Use's Instant X-Ray instead. Simply enter the tickers of all of your investments and how much you have invested in each, either in dollar or percentage terms. Then click "Show Instant X-Ray."

You'll discover your portfolio's asset mix, style-box breakdown, sector weightings, regional exposure, and much more. Then, for ongoing monitoring, just click to save your Instant X-Ray holdings as a Portfolio on

Make your portfolio fit your pattern

Now that you know what you have, it's time to find out whether your current portfolio fits your pattern.

Begin by checking your portfolio's asset allocation. If that doesn't match your pattern, shift assets among funds and stocks to tailor the mix. If your investments are in taxable accounts, however, you might not want to sell any of them--the tax repercussions could be enormous. We'll talk about sell strategies in Portfolio 304.

Next, weed out redundant investments. If you have three large-cap growth funds, for example, they probably aren't all equally good. Refer to's Fund Reports to see which fund has the best category ratings and lowest expenses. Premium Members can also read the Morningstar Analysis for insight into the funds' strengths and weaknesses.

Be sure that your portfolio includes core holdings, those investments on which you're relying most to help you meet your goals. Core investments should be the biggest part of your portfolio. We'll discuss how to choose them in Portfolio 106.

Finally, fill any portfolio holes, such as a lack of value or foreign exposure, with new investments.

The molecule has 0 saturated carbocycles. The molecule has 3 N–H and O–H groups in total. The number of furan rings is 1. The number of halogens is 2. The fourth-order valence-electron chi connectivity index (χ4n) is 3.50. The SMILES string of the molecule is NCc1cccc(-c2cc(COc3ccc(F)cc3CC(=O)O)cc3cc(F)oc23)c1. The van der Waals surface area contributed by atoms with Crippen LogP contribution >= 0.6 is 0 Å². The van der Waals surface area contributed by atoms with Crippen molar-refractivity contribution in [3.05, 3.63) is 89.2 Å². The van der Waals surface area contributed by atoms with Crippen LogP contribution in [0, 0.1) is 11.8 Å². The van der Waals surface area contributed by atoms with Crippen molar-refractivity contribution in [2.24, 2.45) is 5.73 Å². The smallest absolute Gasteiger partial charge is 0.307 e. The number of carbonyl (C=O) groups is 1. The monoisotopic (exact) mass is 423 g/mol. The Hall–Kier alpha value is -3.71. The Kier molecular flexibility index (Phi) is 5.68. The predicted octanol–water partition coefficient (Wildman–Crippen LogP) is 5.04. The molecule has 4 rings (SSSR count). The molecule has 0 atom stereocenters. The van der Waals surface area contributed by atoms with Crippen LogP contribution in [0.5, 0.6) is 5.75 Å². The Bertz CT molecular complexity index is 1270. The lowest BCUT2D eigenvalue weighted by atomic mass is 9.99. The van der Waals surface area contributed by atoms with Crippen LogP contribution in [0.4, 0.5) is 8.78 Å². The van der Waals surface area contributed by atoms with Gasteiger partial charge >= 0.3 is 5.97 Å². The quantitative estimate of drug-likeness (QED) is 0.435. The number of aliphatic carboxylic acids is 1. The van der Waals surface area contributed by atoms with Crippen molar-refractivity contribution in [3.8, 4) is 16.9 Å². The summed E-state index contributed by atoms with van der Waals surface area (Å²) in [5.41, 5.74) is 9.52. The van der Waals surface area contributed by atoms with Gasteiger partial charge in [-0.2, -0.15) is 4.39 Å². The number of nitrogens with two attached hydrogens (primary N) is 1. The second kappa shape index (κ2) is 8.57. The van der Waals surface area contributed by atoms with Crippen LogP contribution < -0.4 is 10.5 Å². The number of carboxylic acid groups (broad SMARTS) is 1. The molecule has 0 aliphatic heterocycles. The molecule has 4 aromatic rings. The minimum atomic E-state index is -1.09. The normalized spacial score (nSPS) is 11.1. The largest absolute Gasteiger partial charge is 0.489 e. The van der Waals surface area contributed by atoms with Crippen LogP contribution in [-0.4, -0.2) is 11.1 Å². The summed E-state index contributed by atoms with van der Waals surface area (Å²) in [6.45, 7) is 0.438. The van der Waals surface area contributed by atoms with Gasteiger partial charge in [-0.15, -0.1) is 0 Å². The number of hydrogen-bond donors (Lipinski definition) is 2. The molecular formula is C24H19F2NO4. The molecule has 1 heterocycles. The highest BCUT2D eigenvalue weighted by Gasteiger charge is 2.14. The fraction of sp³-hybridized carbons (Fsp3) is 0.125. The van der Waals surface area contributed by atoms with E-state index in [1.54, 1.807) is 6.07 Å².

Schedule a time to rebalance

By following the first three steps, you've tailored a portfolio that suits you to a T. You'll want to make sure that it continues to fit, though. That requires occasionally rebalancing, or restoring the original pattern. We'll cover the ins and outs of this in course Portfolio 305.

Stocks often gain more than bonds or cash. As a result, stocks will probably take up more of your portfolio over time than in your original pattern. Because stocks are riskier investments than bonds, your portfolio is becoming riskier as your stock position rises. That's why it's important to rebalance and restore your portfolio to its original pattern.

Similarly, not all stocks do well at the same time. Maybe your value stocks are outpacing your growth investments. If you don't restore your portfolio's original balance between the two styles, your investment success will become increasingly dependent on your value investments.

When you rebalance, keep your goal in mind. As you get closer to needing the money you've invested, the pattern you originally drew should change. Your portfolio should become more conservative as you approach your goal.

Monitor your investments

In addition to rebalancing your portfolio, you'll want to keep tabs on your individual investments. You need to make sure they're still filling their original roles in your portfolio.

Let's say you're monitoring your mutual funds. What types of things should you look for? Make sure your funds stay in the same Morningstar category; if a fund's style has changed dramatically, the fund may no longer meet your needs. Examine the fund's category rating. Is it still competitive? Watch out for manager changes, too.

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With stocks, you'll want to keep tabs on price, and where that price is relative to the sell target you've established. Changes at the top also matter, as new management can mean a new strategy. Profitability, financial health and growth prospects are likewise important. Profitability, financial health, and growth prospects all matter, too.

We'll discuss these and other portfolio-monitoring issues at length in Portfolio 301 and 302.